Johnny gave a noncommittal grunt beside me, apparently noticing as well.

“Let’s move,” I said, starting to stand.

“Orrr,” Johnny said, catching my arm, “we could stick to the contingency plan and let Dillard do his job out there. Finish our drinks and leave like we’re just another pair of creepy no-good-in-the-hood guys.”

I hovered a few inches off my seat. He was right. It was just that guy’s standard territorial man-glance that’d set me a touch on the jumpy side. There was no reason to be hasty. The big guy was currently giving the same look to every third or fourth person in the tavern—aside from the ladies, whom he favored with a hungry smile.

I was turning back to my room-temperature drink when Johnny spoke again.

“Orrr we leave now…”

Confused, I looked over and saw that he was staring at one of the displays behind the bar. The display that was currently plastered with a big image of my face, right above the red banner that read in big, white letters: Haldin Raish reported at large, Westside, Divinity.

“What the scud,” Johnny breathed, already busy with his palmlight under the table, either checking for more news or calling for evac.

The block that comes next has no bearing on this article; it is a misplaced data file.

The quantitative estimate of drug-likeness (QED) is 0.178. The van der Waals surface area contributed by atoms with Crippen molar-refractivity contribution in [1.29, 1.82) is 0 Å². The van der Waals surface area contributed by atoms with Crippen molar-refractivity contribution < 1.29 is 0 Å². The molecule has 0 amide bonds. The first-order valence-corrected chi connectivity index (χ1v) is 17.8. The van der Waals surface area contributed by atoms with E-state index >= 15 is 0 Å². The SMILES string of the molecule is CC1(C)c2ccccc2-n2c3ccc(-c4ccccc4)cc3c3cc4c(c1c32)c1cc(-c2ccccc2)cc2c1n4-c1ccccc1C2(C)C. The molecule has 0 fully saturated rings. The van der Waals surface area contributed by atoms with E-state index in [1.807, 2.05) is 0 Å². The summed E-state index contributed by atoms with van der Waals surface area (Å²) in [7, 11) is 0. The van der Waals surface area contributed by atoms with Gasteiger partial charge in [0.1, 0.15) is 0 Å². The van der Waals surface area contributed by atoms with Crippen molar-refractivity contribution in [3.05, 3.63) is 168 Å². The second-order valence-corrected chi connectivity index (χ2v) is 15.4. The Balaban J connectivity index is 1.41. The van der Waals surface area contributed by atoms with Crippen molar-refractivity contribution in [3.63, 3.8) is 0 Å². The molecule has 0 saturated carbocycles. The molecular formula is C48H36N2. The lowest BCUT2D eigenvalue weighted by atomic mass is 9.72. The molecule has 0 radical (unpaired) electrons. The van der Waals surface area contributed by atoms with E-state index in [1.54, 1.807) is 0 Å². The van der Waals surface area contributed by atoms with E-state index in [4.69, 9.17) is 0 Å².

“It’s fine,” I said softly, doing my best to appear casual as I tipped the remainder of my sweetfizz back, stood, and clapped a hand to Johnny’s shoulder. “We’re just two brotos getting back to work.”

“Back to work,” I heard Johnny mumble as I lost the battle with my apprehensive eyes and glanced back to the crowd by the bar.

The big guy was glaring straight at me, and some of his friends were turning from the display to join him.

“It’s him!” one of them called, jabbing a finger out and turning half the heads in the tavern our way. “It’s Raish.”

“I knew it!” cried someone else from the other side of the bar.

“What, this guy?” Johnny called back, pointing at me and pulling off his shaders to show his admirably sincere surprise. “This guy, the Demon of Divinity? Are you kidding me? This guy cried one time when a bird hit our skimmer. Does that sound like the Demon of Divinity to you?”